I have recently returned from a week on the English coast, with our grandchildren and we had probably pretty much continuous wind and rain the whole time. It was possibly the wettest week of the year! We all know that the English weather can be extremely unpredictable so we gambled on the end of August being at least warm. Even before we left I saw the weather forecasts then immediately thought of the problems of trying to keep youngsters occupied, all I could see were the negatives. Bad weather and bored children for a week wasn’t how I imagined spending my valuable time. But once we arrived, the kids loved their new scenery and we were all laughing as we got caught in the first shower of the day. Soon we had planned things to do that weren’t weather reliant and we all had a great time. There really were many positives to come out of our break, but the negatives were the first thing I saw.
Since my diagnosis in 2007 I have continuously seen all the things I have lost because of my poor health. It has almost become a natural way of thinking, concentrating on all the bad things that were happening to me. Which is quite strange as prior to my illness I was a really positive and confident guy. So was it the disease that affected me and how did my personality change so much? Why it happened I still don’t know but it has, and I am receiving some specialist help to deal with it. Looking for the positives in every situation is what I now work hard to do, and it is very difficult I have to say. It has been like re training my brain, which at my age is no small task!
I’ll have to agree when many people ask how can you find any positives from cancer? When first diagnosed it felt like my world was collapsing, and someone had pulled everything from under my feet! Almost everything I knew and relied upon was taken from me. Like many people I had always taken my health for granted but realised I could now do nothing without it. I was relying on my clinicians, family, and an awful lot of luck. It became quickly apparent that with unreliable health for the rest of my life and the possibility of the disease coming back at any stage my life plans were trashed. As my health became more unreliable it became difficult to find the positives. Everyone of course was encouraging, and the favourite phrase became “stay positive” which is much easier said by people who never saw the scans and had the conversations about making sure your affairs are in order.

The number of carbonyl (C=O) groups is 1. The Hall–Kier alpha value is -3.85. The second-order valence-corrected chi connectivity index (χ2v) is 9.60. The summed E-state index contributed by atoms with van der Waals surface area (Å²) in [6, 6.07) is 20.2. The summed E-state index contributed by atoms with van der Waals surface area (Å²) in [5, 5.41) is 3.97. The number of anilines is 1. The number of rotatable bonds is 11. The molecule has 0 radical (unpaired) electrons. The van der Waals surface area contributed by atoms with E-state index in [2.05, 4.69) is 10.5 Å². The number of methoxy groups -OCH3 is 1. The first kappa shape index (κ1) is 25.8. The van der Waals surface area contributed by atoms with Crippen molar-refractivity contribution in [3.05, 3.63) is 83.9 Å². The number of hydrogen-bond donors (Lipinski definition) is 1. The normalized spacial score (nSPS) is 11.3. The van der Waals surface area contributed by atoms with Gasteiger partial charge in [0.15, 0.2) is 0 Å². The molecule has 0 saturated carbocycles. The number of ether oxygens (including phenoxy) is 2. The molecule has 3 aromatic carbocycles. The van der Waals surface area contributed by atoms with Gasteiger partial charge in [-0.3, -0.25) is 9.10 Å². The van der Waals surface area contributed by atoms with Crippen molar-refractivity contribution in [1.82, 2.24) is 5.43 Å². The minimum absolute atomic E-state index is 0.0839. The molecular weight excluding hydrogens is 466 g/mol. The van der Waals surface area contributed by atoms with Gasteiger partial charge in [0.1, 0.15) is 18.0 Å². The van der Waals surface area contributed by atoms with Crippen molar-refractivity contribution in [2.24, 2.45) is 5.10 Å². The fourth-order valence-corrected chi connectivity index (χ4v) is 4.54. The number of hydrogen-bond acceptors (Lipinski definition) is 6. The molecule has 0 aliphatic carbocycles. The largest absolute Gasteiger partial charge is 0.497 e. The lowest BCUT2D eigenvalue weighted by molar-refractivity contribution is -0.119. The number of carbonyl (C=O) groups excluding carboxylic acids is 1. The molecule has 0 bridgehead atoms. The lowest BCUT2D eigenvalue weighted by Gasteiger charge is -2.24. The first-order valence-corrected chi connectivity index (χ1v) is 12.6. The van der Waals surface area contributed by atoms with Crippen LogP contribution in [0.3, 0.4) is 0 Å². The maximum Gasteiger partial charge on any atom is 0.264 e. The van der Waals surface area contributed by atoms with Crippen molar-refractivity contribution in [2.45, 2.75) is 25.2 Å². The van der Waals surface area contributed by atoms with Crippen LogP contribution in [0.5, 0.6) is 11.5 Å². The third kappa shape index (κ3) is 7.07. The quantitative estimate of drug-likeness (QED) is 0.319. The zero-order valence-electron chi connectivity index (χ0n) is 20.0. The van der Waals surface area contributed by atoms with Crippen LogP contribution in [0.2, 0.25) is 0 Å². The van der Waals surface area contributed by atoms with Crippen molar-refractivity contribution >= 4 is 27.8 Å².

On one of my long stays as an inpatient as my liver was starting to fail it was remarked that I didn’t seem my usual self. I was then visited by a member of the psychology team who asked me what my problem was, I replied that I was feeling fed up, and when he looked in my encyclopedia proportion sized case notes replied, “I’m not surprised!” Which did actually make me smile. As a healthy man I had never worried about my career and earning potential as I knew that as long as I was able to work I could earn, which I guess gave me some confidence. As my long term health issues began to open up, the fact that I would never be able to work regularly started to play on my mind, then I started doubting my own ability. Even if I was able to survive, what would I do with my time, I struggled to see any positives at all!
But actually they were there, it was that I was struggling to see them. I was still alive, there were my family and friends supporting me. It started from there, being grateful for what I had previously taken for granted, and there was a lot of it! Now when I reflect on my time as a cancer patient, I can actually see so many incredibly positive things that have happened, that would never have happened in my previous life. Of course I wouldn’t choose my current life but it has happened and I must make the best of it. Some people say that they feel a better person since cancer, and I am not really one that agrees with that, but I do know that I am gaining a lot more satisfaction from what I do now, than when I was charging around chasing money.
I am a great believer in Karma and ‘paying it forward’ whenever I can, and in recent weeks I have received some totally unexpected exciting invitations. The world certainly moves in mysterious ways but I have become used to it now and have begun to believe that there will me more good things to come. I never wanted a mundane life, and my early steps into self-employment certainly ensured that didn’t happen but since my diagnosis life has been incredibly unpredictable, so I guess that could be seen positively too. If it were my choice I would still be working, and have little knowledge of cancer, but life has shown me a different path. We have all seen things we never expected to in our lifetime, things we couldn’t influence, and we must make the best of them.
Do you find it easy to find any positives from a difficult situation? Is it easier to find the negatives? How have you dealt with your own issues? As always I would love to hear your experiences.